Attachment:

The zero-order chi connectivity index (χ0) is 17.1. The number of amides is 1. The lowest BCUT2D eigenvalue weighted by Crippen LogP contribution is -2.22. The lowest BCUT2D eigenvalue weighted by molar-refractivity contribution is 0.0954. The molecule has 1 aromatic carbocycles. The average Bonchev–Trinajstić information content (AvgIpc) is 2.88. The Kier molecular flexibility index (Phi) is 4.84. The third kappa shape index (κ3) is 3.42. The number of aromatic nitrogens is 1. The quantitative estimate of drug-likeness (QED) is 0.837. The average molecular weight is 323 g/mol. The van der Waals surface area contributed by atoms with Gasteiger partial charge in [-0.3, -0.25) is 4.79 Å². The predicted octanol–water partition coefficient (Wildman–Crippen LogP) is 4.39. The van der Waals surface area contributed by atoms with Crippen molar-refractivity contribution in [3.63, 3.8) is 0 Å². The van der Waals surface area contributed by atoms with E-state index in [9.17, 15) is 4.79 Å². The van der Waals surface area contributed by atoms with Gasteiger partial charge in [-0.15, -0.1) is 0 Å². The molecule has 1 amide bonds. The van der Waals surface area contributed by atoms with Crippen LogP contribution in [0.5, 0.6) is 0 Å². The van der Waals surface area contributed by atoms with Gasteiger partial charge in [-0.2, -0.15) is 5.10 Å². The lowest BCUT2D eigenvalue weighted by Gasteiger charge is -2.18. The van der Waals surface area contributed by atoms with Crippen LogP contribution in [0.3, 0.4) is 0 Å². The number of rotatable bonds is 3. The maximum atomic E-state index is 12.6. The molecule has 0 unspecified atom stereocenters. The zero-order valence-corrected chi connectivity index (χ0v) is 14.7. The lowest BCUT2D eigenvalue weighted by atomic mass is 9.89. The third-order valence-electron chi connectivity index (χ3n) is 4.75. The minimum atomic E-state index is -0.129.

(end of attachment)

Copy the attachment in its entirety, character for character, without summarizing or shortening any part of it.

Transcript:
The zero-order chi connectivity index (χ0) is 17.1. The number of amides is 1. The lowest BCUT2D eigenvalue weighted by Crippen LogP contribution is -2.22. The lowest BCUT2D eigenvalue weighted by molar-refractivity contribution is 0.0954. The molecule has 1 aromatic carbocycles. The average Bonchev–Trinajstić information content (AvgIpc) is 2.88. The Kier molecular flexibility index (Phi) is 4.84. The third kappa shape index (κ3) is 3.42. The number of aromatic nitrogens is 1. The quantitative estimate of drug-likeness (QED) is 0.837. The average molecular weight is 323 g/mol. The van der Waals surface area contributed by atoms with Gasteiger partial charge in [-0.3, -0.25) is 4.79 Å². The predicted octanol–water partition coefficient (Wildman–Crippen LogP) is 4.39. The van der Waals surface area contributed by atoms with Crippen molar-refractivity contribution in [3.63, 3.8) is 0 Å². The van der Waals surface area contributed by atoms with E-state index in [9.17, 15) is 4.79 Å². The van der Waals surface area contributed by atoms with Gasteiger partial charge in [-0.15, -0.1) is 0 Å². The molecule has 1 amide bonds. The van der Waals surface area contributed by atoms with Crippen LogP contribution in [0.5, 0.6) is 0 Å². The van der Waals surface area contributed by atoms with Gasteiger partial charge in [-0.2, -0.15) is 5.10 Å². The lowest BCUT2D eigenvalue weighted by Gasteiger charge is -2.18. The van der Waals surface area contributed by atoms with Crippen LogP contribution in [0.3, 0.4) is 0 Å². The number of rotatable bonds is 3. The maximum atomic E-state index is 12.6. The molecule has 0 unspecified atom stereocenters. The zero-order valence-corrected chi connectivity index (χ0v) is 14.7. The lowest BCUT2D eigenvalue weighted by atomic mass is 9.89. The third-order valence-electron chi connectivity index (χ3n) is 4.75. The minimum atomic E-state index is -0.129.